CHEERS to Charles E. Waites, who maintains Lawrence’s famous Ayer Mill clock.
Waites recently climbed up inside the clock tower, which rises 220 feet above the city, to get the giant timepiece working again. The July heat wave was enough to stop the clock.
Waites, 61, oiled the pulley holding the clock’s main drive cables and got it working again. That’s something he normally only does twice a year.
“No one likes a dead clock,” Waites told reporter Yadira Betances. “People want to know what time it is.”
Waites has been maintaining the clock for 22 years, working 10 hours a week. There’s a nearly $500,000 endowment for the tower’s maintenance and care under the jurisdiction of the Essex Community Foundation.
“This is a good old clock. As long as it gets a weekly maintenance, it will last forever,” Waites said .
The Ayer Mill clock is only 6 inches shorter than Big Ben in London. It was installed in 1910 by the E. Howard Company in Boston and features 15-foot pendulum powered by springs and gears, clockwork made out of brass and cast iron and 1,600 pounds of glass that holds the 12-foot-long hands.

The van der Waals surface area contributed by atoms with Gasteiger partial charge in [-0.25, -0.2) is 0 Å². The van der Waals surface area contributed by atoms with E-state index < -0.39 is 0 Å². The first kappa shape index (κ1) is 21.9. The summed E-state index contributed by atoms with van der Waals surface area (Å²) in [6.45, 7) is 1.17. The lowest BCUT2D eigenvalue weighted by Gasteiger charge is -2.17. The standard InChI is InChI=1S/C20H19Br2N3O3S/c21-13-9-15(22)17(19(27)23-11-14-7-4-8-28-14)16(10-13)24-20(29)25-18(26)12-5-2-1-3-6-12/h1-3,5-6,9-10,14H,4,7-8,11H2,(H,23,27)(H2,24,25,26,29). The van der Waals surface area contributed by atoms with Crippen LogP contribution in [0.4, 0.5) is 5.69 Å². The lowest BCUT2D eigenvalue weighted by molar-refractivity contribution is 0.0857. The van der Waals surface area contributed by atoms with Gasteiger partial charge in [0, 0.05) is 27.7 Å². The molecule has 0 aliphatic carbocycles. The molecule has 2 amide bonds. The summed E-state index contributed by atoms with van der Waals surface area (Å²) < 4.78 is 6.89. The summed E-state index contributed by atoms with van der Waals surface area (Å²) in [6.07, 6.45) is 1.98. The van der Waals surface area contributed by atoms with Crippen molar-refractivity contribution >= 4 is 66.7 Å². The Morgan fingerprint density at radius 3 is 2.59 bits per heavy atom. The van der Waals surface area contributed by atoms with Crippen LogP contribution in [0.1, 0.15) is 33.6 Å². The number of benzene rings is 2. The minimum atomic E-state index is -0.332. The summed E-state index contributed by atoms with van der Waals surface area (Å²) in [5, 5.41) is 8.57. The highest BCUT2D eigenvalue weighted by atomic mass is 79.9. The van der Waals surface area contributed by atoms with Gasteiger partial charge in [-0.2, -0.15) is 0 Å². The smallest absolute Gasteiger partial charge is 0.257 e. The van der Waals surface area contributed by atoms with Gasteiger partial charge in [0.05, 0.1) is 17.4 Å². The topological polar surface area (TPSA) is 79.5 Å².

The clock fell into disrepair in the 1950s but a community campaign raised $1 million to restore it in 1991.
Waites has been devoted to the keeping of the Ayer Mill clock for some time and, despite two recent heart operations, has no plans to retire.
We’re grateful for his dedication to maintaining this icon of Lawrence’s manufacturing history.
JEERS to thoughtless vandals in Haverhill, who threw a park bench dedicated to the memory of a young boy into Round Pond.
The granite bench was a memorial to 10-year-old Justin Thurlo, a former Pentucket Lake School student who was killed in 2000 in an accident in Kingston, N.H., where his family had moved a few months prior. The bench was found in the water, upside-down, with one leg broken off.